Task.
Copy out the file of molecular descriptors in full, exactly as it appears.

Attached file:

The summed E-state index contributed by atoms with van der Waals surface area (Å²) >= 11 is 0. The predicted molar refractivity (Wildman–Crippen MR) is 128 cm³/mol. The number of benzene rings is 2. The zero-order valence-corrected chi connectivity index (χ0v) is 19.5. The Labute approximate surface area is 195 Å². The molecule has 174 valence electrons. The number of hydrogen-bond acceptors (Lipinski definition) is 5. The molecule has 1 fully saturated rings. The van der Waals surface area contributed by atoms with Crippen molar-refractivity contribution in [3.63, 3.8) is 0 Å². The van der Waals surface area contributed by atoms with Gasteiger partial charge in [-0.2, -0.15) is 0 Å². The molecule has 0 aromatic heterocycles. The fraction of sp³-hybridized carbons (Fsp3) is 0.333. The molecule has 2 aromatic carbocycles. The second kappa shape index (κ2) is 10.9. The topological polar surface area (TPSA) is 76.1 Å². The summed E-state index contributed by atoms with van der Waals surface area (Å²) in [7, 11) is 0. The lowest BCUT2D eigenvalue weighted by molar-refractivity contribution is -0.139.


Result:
The summed E-state index contributed by atoms with van der Waals surface area (Å²) >= 11 is 0. The predicted molar refractivity (Wildman–Crippen MR) is 128 cm³/mol. The number of benzene rings is 2. The zero-order valence-corrected chi connectivity index (χ0v) is 19.5. The Labute approximate surface area is 195 Å². The molecule has 174 valence electrons. The number of hydrogen-bond acceptors (Lipinski definition) is 5. The molecule has 1 fully saturated rings. The van der Waals surface area contributed by atoms with Crippen molar-refractivity contribution in [3.63, 3.8) is 0 Å². The van der Waals surface area contributed by atoms with Gasteiger partial charge in [-0.2, -0.15) is 0 Å². The molecule has 0 aromatic heterocycles. The fraction of sp³-hybridized carbons (Fsp3) is 0.333. The molecule has 2 aromatic carbocycles. The second kappa shape index (κ2) is 10.9. The topological polar surface area (TPSA) is 76.1 Å². The summed E-state index contributed by atoms with van der Waals surface area (Å²) in [7, 11) is 0. The lowest BCUT2D eigenvalue weighted by molar-refractivity contribution is -0.139.